Gov. Jerry Brown and the Legislature backed off plans to make the open records law optional for cities after outspoken criticism for the past week.
Assembly Speaker John Perez, D-Los Angeles, said the Public Records Act will remain intact without any changes, as it was originally proposed in the Assembly version of the budget.
The budget passed June 14 included an amendment to make portions of the open-records law optional for local government agencies. If it was signed by Brown, agencies wouldn’t have to respond to a public request for information within 10 days, or provide any reason for taking longer than 10 days. The agencies could deny the request altogether and choose an alternate format to release information that is available electronically.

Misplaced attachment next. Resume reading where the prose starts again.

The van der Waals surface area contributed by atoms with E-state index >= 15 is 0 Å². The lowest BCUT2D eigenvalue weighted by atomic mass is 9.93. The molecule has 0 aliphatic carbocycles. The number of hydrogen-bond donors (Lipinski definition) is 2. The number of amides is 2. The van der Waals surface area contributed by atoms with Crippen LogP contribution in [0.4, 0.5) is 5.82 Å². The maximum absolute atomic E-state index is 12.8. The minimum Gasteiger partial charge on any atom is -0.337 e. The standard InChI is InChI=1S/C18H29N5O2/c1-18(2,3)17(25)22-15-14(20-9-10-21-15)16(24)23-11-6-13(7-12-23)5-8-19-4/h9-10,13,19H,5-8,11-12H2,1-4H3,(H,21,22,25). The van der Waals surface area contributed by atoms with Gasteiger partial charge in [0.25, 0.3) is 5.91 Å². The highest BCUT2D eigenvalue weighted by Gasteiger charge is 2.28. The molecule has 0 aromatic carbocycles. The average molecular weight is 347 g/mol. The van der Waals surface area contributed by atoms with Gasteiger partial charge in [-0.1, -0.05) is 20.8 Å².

The Legislature plans to put a constitutional amendment on the June 2014 ballot to mandate compliance but have local agencies bear the costs, as they do now, the Sacramento Bee reported. Brown and the Legislature wanted to make compliance optional so the state wouldn’t have to reimburse cities and other local agencies for the cost of processing records requests.
“We all agree that Californians have a right to know and should continue to have prompt access to public records, and I support enshrining these protections in California’s constitution,” Brown said in a statement.